Tag Archives: sleep apnea


My friend, Michael Rudderham, posted this video a week ago on Facebook.

Jay McNeil is a radio DJ in my ancestral homeland of Cape Breton who is on a journey of his own and is bravely telling his own story in a public video blog.

I say bravely because I know it’s something I couldn’t do. I tried. When I moved this blog from the privacy of Facebook to public forum of WordPress I tried to incorporate a video blog. I couldn’t get past doing an intro video. It wasn’t a technical issue. I have a good camera that records in full HD. I’m an iMovie ninja. I just couldn’t get through doing a few minutes without flubbing a line or blubbering like an idiot.

Yes, I wrote blubbering. Cried a few man tears. In my defence, even James Bond cried … twice. As I was reading from the script I had written, my mind wandered through the journey I had taken at that point. It was the end of  July 2011 and I was a mere 11 lbs away from my goal. With most of the journey seemingly behind me, memories and emotions kept flooding to the fore. The early morning wake-ups. The walks to Free Form in the dark, cold winter mornings. The low feelings of hitting plateaus. The unmitigated joy of losing a single pound to break that plateau. The workouts and runs with Vicky and Christian. That first 5K race. Chris and Britt’s wedding. It all just came up. Sometimes it was the giggles. Sometimes it was man tears. Maybe it was my subconscious telling me policy advisors should be heard by the employers and not seen by the public. Whatever was going on in that crazy mind of mine, I simply didn’t have the composure to continue.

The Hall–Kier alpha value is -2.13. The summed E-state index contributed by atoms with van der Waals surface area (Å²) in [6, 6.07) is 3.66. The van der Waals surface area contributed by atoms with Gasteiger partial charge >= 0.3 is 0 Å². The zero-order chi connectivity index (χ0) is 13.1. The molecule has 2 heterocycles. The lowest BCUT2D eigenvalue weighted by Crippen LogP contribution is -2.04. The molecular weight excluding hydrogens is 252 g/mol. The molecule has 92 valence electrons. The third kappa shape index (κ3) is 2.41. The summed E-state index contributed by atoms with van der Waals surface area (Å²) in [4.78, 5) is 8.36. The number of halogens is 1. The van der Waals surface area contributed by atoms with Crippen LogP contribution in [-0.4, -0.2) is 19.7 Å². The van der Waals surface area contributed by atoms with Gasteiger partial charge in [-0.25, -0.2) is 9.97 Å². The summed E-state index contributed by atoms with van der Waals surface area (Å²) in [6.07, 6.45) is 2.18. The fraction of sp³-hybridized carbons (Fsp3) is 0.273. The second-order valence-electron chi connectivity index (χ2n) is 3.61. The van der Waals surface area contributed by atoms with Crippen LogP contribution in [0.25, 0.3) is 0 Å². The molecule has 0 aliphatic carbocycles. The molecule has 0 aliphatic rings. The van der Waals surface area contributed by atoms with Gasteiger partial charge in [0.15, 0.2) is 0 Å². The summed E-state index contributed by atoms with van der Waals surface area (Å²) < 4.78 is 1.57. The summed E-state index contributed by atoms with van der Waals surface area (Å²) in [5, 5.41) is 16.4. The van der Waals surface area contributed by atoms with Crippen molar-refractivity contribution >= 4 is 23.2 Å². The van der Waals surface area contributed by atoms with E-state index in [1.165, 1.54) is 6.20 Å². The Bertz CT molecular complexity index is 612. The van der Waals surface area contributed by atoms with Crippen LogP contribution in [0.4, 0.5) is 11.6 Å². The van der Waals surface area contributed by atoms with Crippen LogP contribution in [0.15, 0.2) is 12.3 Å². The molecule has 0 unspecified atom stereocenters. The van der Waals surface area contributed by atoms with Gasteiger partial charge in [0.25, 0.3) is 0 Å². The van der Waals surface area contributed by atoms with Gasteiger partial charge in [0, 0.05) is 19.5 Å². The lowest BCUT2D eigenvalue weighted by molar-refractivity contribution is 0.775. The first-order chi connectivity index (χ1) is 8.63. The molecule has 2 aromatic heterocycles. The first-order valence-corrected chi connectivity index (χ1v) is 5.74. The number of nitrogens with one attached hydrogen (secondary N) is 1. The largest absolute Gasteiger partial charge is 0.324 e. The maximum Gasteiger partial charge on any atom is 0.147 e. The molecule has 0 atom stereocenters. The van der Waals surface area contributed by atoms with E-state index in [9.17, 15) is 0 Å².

I came to realize that writing a blog and shooting a video blog are substantially different activities. There’s a bit of intellectual and emotional distance the written creates creates. Everything I’ve written goes through a couple of edits and re-writes. With video, it’s all out there. Heart and soul. Good on Jay for being able to do what I could not.

The video got me thinking about my identity, who I am versus who I was. I would like to think I’m the same guy. I just shed the fat suit. When I did my weight loss the first time to combat sleep apnea, I told one friend it was to make the outer me look like the inner me. I had positive self-esteem, but I was realistic about what my body looked like. The doctor’s diagnosis helped with that.

Maybe because I was never that heavy, I didn’t settle for less. At least that is what I thought. I’ll probably never figure out to what extent my size and lack of abilities constrained my choices and what I consider success. As worlds of possibility open up before me, it’s obvious that even though I aimed as high as I could, my size put me on a direction where certain choices and achievements were available to me.

That’s okay. I don’t intend to spend any significant period of time being retrospective. I’m not going to be haunted by past successes that just aren’t there.

I’m only starting to understand what it must be like for friends who used to be in shape who have lost their fitness. It took a while because everything I’m doing I’m doing it for the first time. When I look at the past, I don’t see great feats of physical accomplishments. I was on the winning team for “sports day” in sixth grade at Coxheath Elementary. That’s pretty much it for the glory days of youth. Hung up the hockey skates after probably a season. I did summer sports like baseball, soccer, and golf. You know the fervour fans of these sports display? That’s pretty much the level of disdain I hold for these sports. The only thing close to an actual athletic team I belonged to was the Air Gun/Archery club at George Street Junior High.

Two future running bloggers are in this photo. Can you spot them? Winner gets the prestigious Attaboy Award.